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More Cities Send Bills to Drunk Drivers for Cost of Arrest, Jailing

February 26, 1989|CHRIS WOODYARD | Times Staff Writer

Driving drunk is not just dangerous and illegal. In Long Beach and an increasing number of cities throughout the Southeast, it's getting more expensive for those who get caught.

For more than a year, Long Beach police have been billing drunk drivers up to $1,000 for the time it takes officers to arrest and put them into jail.

Many Southeast cities have adopted similar programs since the passage of a state law that took effect in 1986 permitting the charges. Most of those cities, however, charge only when police respond to an accident caused by a drunk driver.

Billing programs are in place in Huntington Park, Downey, South Gate, Compton and Whittier, all of which maintain their own police departments.

And within the last six months, Paramount, Lakewood, Bellflower, Norwalk, Santa Fe Springs and La Mirada have joined a similar program offered by the Los Angeles County Sheriff's Department, sheriff's spokesman Sam Jones said.

The Cerritos City Council recently decided to add its city to the program. Besides the Southeast cities, Jones said West Hollywood is the only other municipality in the county served by the sheriff's department that bills drunk drivers.

Police officials in Signal Hill and Bell said last week that they are still studying the issue.

The state law allows cities to charge drunk drivers for the actual cost of the officers' time. In Long Beach, that works out to about $37 per officer per hour, up to a maximum of $1,000. South Gate police charge by the minute--61 cents per officer.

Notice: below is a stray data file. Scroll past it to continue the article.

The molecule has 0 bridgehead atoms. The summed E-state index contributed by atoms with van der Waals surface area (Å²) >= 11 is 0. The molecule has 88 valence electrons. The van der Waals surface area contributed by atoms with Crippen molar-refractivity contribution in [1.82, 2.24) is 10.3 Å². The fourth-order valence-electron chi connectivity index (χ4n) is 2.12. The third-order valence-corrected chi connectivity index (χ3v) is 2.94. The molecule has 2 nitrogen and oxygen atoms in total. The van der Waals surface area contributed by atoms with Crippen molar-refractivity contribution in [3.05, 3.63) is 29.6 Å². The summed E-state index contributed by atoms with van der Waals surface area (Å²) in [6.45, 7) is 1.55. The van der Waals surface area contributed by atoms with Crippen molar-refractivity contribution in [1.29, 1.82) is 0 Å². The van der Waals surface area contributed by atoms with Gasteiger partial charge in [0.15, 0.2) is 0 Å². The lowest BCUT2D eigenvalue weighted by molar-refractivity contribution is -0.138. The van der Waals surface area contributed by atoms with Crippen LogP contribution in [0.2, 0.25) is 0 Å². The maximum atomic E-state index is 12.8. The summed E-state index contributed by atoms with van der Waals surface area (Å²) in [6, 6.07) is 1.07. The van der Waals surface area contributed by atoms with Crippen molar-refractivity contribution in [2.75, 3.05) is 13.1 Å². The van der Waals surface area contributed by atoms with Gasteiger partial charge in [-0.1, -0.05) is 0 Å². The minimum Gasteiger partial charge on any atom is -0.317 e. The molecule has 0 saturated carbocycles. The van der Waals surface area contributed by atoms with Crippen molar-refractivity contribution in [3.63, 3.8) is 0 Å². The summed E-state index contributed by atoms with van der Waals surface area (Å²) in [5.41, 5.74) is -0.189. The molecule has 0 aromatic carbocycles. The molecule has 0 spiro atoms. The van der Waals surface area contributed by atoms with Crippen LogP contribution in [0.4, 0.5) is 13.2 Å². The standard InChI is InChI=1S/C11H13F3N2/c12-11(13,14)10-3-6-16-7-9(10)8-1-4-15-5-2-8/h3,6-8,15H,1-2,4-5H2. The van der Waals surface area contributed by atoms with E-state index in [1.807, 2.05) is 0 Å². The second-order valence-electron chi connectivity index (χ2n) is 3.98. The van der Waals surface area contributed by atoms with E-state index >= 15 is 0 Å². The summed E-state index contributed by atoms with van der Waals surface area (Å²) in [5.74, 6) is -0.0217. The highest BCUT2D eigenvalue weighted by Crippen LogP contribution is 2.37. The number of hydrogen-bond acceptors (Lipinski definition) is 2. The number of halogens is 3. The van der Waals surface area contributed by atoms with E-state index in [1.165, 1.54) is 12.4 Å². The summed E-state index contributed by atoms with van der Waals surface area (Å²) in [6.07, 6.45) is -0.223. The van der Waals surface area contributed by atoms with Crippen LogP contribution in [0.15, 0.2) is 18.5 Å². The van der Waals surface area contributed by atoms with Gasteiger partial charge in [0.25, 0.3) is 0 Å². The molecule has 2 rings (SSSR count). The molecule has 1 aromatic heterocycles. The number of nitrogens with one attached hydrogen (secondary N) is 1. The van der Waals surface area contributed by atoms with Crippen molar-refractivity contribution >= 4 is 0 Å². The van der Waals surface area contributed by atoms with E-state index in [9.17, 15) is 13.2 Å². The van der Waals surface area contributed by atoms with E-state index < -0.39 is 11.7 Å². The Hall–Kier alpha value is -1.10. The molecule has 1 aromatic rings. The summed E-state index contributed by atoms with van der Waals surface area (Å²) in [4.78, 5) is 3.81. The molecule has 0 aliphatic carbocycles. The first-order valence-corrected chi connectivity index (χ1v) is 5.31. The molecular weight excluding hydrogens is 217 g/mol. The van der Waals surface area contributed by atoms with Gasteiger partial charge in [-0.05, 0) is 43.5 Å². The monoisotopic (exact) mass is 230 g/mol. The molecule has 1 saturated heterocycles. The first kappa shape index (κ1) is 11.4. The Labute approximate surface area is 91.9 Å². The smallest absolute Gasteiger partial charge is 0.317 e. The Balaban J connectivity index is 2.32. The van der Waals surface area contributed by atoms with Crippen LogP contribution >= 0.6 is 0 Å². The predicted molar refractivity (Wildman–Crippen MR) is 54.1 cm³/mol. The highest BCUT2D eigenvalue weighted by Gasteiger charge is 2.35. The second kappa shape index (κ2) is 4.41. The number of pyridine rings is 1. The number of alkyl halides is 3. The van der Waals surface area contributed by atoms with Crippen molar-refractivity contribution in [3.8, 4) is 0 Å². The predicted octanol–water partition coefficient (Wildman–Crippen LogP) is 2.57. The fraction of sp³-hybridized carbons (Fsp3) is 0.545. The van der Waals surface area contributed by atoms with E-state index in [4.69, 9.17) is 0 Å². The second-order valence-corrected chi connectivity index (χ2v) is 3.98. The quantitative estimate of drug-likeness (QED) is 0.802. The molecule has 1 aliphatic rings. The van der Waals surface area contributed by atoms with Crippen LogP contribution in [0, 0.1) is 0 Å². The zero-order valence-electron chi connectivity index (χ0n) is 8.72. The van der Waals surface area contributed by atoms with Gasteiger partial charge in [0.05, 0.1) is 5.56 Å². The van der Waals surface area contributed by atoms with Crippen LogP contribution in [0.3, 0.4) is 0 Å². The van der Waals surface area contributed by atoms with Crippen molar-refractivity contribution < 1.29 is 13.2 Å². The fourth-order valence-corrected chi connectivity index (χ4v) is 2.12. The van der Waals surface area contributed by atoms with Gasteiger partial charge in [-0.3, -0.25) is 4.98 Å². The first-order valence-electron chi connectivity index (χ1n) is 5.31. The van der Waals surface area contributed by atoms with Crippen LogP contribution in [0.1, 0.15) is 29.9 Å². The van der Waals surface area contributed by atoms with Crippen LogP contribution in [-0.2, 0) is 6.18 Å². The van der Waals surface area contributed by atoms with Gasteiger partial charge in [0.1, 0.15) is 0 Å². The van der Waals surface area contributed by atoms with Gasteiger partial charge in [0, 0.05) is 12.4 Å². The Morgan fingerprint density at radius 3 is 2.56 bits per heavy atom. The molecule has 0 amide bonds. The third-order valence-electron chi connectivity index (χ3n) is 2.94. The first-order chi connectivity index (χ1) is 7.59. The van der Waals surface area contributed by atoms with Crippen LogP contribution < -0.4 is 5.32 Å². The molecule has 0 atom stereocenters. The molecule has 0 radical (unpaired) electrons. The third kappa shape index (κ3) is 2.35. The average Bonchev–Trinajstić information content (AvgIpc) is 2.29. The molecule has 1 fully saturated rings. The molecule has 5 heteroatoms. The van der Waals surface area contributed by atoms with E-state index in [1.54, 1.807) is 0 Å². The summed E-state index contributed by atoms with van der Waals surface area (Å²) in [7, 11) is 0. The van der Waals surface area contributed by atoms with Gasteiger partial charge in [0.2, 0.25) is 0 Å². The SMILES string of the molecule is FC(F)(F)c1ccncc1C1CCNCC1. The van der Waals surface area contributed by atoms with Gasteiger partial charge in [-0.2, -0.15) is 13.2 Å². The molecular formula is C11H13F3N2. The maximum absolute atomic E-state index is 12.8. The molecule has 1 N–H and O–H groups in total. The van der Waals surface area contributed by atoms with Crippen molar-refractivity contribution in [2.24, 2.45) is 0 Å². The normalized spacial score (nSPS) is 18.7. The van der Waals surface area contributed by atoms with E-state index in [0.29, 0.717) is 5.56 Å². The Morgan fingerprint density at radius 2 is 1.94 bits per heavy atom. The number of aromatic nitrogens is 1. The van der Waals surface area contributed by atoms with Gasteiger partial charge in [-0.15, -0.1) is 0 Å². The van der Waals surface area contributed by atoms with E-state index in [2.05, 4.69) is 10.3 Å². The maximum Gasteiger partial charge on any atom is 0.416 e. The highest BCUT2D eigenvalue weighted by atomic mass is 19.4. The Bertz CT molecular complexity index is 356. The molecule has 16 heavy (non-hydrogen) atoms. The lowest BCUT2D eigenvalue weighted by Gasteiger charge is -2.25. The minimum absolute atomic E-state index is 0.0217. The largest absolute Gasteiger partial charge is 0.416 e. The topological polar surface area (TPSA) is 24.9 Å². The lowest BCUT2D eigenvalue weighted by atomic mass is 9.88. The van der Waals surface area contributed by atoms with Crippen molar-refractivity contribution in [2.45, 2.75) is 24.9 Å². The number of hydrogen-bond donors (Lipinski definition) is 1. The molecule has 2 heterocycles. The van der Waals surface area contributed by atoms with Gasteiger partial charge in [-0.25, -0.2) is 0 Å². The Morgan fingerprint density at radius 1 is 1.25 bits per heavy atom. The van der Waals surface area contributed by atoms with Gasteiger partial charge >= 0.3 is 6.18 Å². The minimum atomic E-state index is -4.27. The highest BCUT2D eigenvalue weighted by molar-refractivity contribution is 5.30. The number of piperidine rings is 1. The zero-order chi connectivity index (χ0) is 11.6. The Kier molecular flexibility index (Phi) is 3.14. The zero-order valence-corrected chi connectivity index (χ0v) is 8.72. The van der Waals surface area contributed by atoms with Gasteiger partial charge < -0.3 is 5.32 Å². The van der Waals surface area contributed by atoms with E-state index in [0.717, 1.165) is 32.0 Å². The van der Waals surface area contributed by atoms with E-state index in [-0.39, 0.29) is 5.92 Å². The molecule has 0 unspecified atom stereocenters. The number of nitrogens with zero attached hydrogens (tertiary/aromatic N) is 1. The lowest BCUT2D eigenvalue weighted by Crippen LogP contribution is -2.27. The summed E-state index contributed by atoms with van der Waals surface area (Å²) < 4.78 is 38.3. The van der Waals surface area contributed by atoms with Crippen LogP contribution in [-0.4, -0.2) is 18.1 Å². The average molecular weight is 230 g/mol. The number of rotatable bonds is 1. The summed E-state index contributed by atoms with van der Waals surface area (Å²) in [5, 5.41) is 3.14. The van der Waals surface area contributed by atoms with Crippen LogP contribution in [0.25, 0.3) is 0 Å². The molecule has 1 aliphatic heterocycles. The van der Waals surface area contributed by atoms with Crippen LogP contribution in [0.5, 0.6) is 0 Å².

No Windfalls

Downey police officials say their department was one of the first local police agencies to take advantage of the law. Richard Solis, a traffic investigator, said the department went after old drunk driving cases as well as new ones. Even though the department started its program in the summer of 1986, officials mailed bills to drunk drivers who had been arrested dating back to the day the law took effect, Jan. 1 of 1986.

Although drunk driving arrests are common, none of the programs have resulted in a windfall of cash for police agencies.

Ed Hatzenbuhler, an administrator for Long Beach police, said his agency has billed $595,000 to drunk drivers from November, 1987, when his department initiated its program, through last Jan. 31.

But the drunk drivers have only paid about $156,000, he said. Those figure are far below the $800,000 in annual revenues that Police Chief Lawrence L. Binkley predicted when he asked for council approval of the program in 1987. Collections have picked up in the past few months, Hatzenbuhler said.

Downey's Solis said his department receives about a quarter of its total billings, resulting in revenue to the city of about $5,000 last year.

Other Southeast cities said they have received similarly nominal returns. The problem, officers say, is that many drunk drivers are indigent and cannot afford to pay the court fines resulting from the crime, much less the cost of their arrest.

But despite the lower-than-expected returns and the overhead of running the programs, police officials say they consider it worthwhile.

"I think it makes the people who are abusing pay instead of the average citizen," said South Gate Police Capt. Ken Powell. "I think you are going to see more and more of those things as the years go by."

Long Beach's Hatzenbuhler said collections have been strong enough to justify hiring a clerk to administer the program and to buy a personal computer to keep track of billings and payments from drunk drivers. The annual collections amount to about the salary and benefits of three police officers, he said.

Not Happy About Paying

"Most people are not very happy about it, but they generally pay," he said.

The charges only apply in Long Beach if a drunk driver is convicted. Charges for an average arrest or accident can run anywhere from $100 to the maximum of $1,000.

Some Southeast cities have rejected the program or are still studying it. Maywood Police Chief Ted Heidke said he knows the program has been successful in Downey, but he questioned whether enough drunk drivers arrested in his city would be able to afford to pay.

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